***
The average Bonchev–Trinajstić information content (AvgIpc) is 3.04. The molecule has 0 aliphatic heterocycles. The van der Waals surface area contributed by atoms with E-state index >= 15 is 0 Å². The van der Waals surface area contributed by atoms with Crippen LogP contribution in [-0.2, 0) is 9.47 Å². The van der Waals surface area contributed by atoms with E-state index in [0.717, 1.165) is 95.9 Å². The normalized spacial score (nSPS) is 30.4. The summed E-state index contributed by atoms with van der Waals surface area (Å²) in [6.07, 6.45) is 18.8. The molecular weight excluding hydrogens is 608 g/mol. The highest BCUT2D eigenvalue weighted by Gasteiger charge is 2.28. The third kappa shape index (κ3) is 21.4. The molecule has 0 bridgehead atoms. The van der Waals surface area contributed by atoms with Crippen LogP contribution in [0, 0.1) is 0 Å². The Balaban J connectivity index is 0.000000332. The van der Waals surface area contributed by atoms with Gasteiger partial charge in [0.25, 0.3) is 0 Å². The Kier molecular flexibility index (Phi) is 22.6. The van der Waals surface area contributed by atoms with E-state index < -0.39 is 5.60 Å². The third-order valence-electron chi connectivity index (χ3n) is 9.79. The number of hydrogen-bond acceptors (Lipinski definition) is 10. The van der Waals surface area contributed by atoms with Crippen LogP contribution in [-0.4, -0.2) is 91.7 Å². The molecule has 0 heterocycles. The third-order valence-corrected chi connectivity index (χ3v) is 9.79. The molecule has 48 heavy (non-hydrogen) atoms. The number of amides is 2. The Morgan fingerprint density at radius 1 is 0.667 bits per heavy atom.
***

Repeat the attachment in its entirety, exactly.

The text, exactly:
The average Bonchev–Trinajstić information content (AvgIpc) is 3.04. The molecule has 0 aliphatic heterocycles. The van der Waals surface area contributed by atoms with E-state index >= 15 is 0 Å². The van der Waals surface area contributed by atoms with Crippen LogP contribution in [-0.2, 0) is 9.47 Å². The van der Waals surface area contributed by atoms with E-state index in [0.717, 1.165) is 95.9 Å². The normalized spacial score (nSPS) is 30.4. The summed E-state index contributed by atoms with van der Waals surface area (Å²) in [6.07, 6.45) is 18.8. The molecular weight excluding hydrogens is 608 g/mol. The highest BCUT2D eigenvalue weighted by Gasteiger charge is 2.28. The third kappa shape index (κ3) is 21.4. The molecule has 0 bridgehead atoms. The van der Waals surface area contributed by atoms with Crippen LogP contribution in [0, 0.1) is 0 Å². The Balaban J connectivity index is 0.000000332. The van der Waals surface area contributed by atoms with Gasteiger partial charge in [0.25, 0.3) is 0 Å². The Kier molecular flexibility index (Phi) is 22.6. The van der Waals surface area contributed by atoms with E-state index < -0.39 is 5.60 Å². The third-order valence-electron chi connectivity index (χ3n) is 9.79. The number of hydrogen-bond acceptors (Lipinski definition) is 10. The van der Waals surface area contributed by atoms with Crippen LogP contribution in [-0.4, -0.2) is 91.7 Å². The molecule has 0 heterocycles. The third-order valence-corrected chi connectivity index (χ3v) is 9.79. The molecule has 48 heavy (non-hydrogen) atoms. The number of amides is 2. The Morgan fingerprint density at radius 1 is 0.667 bits per heavy atom.